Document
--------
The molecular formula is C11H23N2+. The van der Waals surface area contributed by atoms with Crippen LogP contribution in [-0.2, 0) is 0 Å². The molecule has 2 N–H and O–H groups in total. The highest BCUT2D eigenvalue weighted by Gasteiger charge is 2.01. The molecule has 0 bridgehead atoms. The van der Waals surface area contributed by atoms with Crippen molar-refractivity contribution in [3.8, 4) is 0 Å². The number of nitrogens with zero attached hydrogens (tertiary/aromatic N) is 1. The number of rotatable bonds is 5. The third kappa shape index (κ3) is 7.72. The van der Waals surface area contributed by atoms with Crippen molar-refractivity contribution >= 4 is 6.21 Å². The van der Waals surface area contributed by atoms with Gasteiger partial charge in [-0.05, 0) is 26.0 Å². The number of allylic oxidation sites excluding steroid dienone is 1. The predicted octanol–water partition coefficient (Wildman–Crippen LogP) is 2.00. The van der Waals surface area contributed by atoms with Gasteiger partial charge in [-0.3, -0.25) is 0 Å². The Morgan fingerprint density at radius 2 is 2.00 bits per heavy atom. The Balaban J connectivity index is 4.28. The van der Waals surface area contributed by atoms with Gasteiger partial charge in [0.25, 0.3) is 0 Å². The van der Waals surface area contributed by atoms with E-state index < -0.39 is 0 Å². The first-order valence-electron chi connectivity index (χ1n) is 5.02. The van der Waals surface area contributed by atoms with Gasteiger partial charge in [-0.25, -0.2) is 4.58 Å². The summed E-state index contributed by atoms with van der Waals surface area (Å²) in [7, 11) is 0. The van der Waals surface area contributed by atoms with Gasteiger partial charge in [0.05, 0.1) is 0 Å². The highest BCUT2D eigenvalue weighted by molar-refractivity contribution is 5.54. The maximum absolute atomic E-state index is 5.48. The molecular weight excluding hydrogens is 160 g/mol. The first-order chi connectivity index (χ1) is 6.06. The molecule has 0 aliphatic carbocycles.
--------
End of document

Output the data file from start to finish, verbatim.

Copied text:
The molecular formula is C11H23N2+. The van der Waals surface area contributed by atoms with Crippen LogP contribution in [-0.2, 0) is 0 Å². The molecule has 2 N–H and O–H groups in total. The highest BCUT2D eigenvalue weighted by Gasteiger charge is 2.01. The molecule has 0 bridgehead atoms. The van der Waals surface area contributed by atoms with Crippen molar-refractivity contribution in [3.8, 4) is 0 Å². The number of nitrogens with zero attached hydrogens (tertiary/aromatic N) is 1. The number of rotatable bonds is 5. The third kappa shape index (κ3) is 7.72. The van der Waals surface area contributed by atoms with Crippen molar-refractivity contribution >= 4 is 6.21 Å². The van der Waals surface area contributed by atoms with Gasteiger partial charge in [-0.05, 0) is 26.0 Å². The number of allylic oxidation sites excluding steroid dienone is 1. The predicted octanol–water partition coefficient (Wildman–Crippen LogP) is 2.00. The van der Waals surface area contributed by atoms with Gasteiger partial charge in [-0.3, -0.25) is 0 Å². The Morgan fingerprint density at radius 2 is 2.00 bits per heavy atom. The Balaban J connectivity index is 4.28. The van der Waals surface area contributed by atoms with Gasteiger partial charge in [0.25, 0.3) is 0 Å². The van der Waals surface area contributed by atoms with E-state index < -0.39 is 0 Å². The first-order valence-electron chi connectivity index (χ1n) is 5.02. The van der Waals surface area contributed by atoms with Gasteiger partial charge in [-0.25, -0.2) is 4.58 Å². The summed E-state index contributed by atoms with van der Waals surface area (Å²) in [7, 11) is 0. The van der Waals surface area contributed by atoms with Gasteiger partial charge in [0.05, 0.1) is 0 Å². The highest BCUT2D eigenvalue weighted by molar-refractivity contribution is 5.54. The maximum absolute atomic E-state index is 5.48. The molecular weight excluding hydrogens is 160 g/mol. The first-order chi connectivity index (χ1) is 6.06. The molecule has 0 aliphatic carbocycles.